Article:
Sixty-two-year Sheridan resident Mary Burgess spent much of her youth in the Philippines where her father was a politician. As she tells her friend Val Burgess, when she was thirteen, she was living at an Episcopal boarding school in Baugio when she, her sister, and two other women decided to take a long walk north.
Mary Burgess moved back to the US for college, and eventually joined the WWII effort as a part of the American Red Cross. In this story, she tells her friend Val Burgess about her experience as a woman behind the front lines.
The Wyoming Senate has given initial support to a bill that would allow State Parks to use entrance fees on things besides major building projects. But not everyone loves the idea.
Senate Majority Floor Leader Phil Nicholas of Laramie said it was difficult to raise park fees to pay for important capital construction and major maintenance projects and argued that it would be wrong to use the money for another purpose.
At first glance, it looks like another shuttered roadside business. The exterior is overgrown and the door is hard to find. By the look of things, you may wonder if this is the kind of place you’ll need a secret handshake to enter. What is this place exactly? It’s Pete’s Roc n Rye Club in Evanston. For our final stop on the Lincoln Highway, producer Erin Dorbin made it past the entrance and sent us this postcard.
America's first transcontinental roadway, the Lincoln Highway, turned 100 this year. To celebrate, we’re visiting a few one-of-a-kind stops along the route in Wyoming. Producer Erin Dorbin sent this postcard from Rock Springs.
In preparation for your upcoming road trip, you’ve already dialed the destination into your GPS. You’ve read online reviews to choose where you’ll sleep. And you probably booked the Hampton instead of that quaint motor court, right? With fewer travelers choosing rooms at smaller mid-century-era motels, how are owners adapting their businesses? Producer Erin Dorbin visited Wyoming Motel in Cheyenne to find out.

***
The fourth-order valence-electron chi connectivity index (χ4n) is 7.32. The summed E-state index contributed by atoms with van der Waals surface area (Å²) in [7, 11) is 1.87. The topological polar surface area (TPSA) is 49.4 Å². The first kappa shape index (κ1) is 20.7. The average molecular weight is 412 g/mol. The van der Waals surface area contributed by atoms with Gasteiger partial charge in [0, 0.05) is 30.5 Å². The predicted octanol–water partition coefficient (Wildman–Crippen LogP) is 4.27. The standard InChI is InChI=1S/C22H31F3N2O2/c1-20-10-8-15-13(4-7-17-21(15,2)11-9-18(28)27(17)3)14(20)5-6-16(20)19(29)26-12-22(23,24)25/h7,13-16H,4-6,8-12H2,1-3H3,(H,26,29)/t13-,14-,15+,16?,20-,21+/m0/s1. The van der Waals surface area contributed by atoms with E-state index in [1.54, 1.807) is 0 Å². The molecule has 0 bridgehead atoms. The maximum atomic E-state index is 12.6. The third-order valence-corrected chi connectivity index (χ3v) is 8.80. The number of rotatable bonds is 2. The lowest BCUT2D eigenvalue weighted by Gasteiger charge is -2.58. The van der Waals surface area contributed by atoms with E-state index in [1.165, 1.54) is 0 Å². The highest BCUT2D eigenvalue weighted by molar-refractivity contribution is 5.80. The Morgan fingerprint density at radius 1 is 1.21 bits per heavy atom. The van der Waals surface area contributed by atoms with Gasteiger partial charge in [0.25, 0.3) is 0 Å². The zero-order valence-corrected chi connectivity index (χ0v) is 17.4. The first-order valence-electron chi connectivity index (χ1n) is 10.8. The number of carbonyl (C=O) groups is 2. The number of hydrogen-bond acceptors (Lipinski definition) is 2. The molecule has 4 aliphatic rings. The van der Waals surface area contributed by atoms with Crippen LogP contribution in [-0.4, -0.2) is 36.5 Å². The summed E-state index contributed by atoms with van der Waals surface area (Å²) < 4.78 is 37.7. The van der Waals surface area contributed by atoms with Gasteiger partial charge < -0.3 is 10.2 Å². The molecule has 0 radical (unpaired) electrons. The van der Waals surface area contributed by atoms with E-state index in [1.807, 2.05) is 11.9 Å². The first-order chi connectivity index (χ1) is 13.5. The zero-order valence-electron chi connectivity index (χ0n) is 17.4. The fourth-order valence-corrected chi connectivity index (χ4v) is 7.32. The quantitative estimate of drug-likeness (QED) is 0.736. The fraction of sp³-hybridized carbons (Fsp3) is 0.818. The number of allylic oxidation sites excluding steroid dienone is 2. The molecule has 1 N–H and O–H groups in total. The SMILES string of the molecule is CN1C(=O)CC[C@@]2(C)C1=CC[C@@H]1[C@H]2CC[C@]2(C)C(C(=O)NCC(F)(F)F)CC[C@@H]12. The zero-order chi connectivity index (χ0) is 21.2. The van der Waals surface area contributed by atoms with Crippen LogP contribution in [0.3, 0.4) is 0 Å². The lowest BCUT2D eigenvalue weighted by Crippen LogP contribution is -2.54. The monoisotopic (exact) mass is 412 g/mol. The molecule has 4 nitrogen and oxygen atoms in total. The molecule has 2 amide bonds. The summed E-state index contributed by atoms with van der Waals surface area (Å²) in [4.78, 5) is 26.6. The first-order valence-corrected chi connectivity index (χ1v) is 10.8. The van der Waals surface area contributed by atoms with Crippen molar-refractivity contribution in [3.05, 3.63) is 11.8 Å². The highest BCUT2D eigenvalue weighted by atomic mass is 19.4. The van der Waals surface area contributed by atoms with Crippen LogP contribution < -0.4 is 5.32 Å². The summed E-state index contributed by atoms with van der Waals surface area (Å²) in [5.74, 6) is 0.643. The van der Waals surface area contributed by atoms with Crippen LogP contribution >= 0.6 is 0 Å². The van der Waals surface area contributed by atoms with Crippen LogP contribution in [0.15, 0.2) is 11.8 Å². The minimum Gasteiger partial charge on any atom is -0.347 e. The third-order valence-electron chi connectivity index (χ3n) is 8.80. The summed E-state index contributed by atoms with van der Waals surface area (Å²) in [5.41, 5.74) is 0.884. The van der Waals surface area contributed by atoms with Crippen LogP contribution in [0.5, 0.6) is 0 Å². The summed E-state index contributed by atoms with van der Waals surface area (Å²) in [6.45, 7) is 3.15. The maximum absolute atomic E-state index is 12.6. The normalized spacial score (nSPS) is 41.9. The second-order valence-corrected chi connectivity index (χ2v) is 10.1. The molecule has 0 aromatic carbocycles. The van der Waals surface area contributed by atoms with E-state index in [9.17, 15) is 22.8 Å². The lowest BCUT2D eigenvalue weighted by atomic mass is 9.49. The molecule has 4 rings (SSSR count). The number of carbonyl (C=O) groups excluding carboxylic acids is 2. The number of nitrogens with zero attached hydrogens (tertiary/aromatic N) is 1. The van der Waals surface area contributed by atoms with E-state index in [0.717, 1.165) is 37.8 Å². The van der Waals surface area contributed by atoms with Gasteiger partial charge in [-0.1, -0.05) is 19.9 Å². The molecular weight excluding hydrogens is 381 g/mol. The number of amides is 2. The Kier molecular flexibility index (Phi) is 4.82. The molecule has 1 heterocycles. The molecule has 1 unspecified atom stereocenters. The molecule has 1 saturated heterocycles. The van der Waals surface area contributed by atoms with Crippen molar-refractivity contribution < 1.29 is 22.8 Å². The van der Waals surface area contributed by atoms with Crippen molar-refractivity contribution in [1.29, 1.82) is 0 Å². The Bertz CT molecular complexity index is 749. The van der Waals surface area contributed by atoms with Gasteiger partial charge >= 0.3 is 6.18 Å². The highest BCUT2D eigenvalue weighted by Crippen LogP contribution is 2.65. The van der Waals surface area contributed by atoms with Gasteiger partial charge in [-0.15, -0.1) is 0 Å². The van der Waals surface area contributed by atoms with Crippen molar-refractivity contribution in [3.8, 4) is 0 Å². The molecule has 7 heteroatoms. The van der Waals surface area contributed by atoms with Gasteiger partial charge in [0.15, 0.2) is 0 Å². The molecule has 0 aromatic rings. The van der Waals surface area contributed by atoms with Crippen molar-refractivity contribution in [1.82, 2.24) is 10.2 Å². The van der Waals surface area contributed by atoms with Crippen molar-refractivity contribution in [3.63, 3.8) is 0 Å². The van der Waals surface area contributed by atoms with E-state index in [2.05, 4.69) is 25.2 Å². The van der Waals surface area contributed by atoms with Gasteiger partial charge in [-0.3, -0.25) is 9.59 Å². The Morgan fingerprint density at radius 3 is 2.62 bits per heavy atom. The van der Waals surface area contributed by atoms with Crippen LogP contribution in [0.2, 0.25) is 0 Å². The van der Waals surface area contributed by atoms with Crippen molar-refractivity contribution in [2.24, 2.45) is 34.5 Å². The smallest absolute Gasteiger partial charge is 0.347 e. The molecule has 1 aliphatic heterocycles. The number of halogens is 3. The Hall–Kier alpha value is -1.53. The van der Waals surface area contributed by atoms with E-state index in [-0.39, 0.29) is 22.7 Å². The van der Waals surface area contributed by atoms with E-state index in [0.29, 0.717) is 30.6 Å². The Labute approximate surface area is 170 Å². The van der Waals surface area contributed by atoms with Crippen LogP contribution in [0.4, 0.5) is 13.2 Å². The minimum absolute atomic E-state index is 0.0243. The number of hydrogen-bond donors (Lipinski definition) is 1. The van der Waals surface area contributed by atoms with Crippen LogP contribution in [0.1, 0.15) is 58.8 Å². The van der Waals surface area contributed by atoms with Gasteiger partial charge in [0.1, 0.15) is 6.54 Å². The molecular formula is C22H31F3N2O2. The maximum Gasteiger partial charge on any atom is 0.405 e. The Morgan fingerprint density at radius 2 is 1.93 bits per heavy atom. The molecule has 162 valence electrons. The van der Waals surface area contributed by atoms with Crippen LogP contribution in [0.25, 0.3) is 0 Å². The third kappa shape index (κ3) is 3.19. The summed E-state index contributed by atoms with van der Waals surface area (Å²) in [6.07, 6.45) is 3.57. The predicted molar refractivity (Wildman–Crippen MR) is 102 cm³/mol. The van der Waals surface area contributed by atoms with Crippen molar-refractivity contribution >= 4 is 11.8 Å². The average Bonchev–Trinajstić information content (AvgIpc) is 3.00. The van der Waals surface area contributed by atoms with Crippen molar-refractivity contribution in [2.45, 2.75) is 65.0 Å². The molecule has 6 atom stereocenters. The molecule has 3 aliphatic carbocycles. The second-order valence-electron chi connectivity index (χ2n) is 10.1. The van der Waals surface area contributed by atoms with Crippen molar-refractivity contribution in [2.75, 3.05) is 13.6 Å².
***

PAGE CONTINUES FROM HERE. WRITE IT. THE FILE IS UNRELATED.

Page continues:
More than half the U.S. population uses smartphones and apps. And as the appetite for mobile information continues to grow, some Wyoming entrepreneurs are poised to cash in, for the sake of conservation. Wyoming Public Radio's Rebecca Huntington has more.
REBECCA HUNTINGTON: When Story Clark gets into her Prius, she doesn't just start her engine. She also revs up a new mobile app that she's developed with her business partner Madi Quissek.
STORY CLARK: So I'm hooking it up. It's TravelStorysGPS. The app is hands-free. And we're going to get going right now.
WPM’s Shades of Ireland tour landed in Dublin on June 10th following an overnight flight from Denver. Our group included twelve Wyomingites, yours truly and my wife Cheryl, Rick Dowe, Jim and Carol Jacobs, Ron and Brenda Delaney all from Laramie, Rick and Sue Chambers from Cheyenne, Sue Ann Robertson from Casper along with her sister Grace Robertson from Wilson and Glen Mooney from Sheridan.
Increased holiday travel is expected for AAA’s mountain region this year, and could beat the national average. Wyoming is classified as part of the mountain region, and travel and auto group AAA expects a 2.2% percent increase from last year. That’s compared to 1.4% percent nationally.
AAA Spokeswoman Tara Handley says this will be the second busiest travel season in a decade, and the best since the recession ended.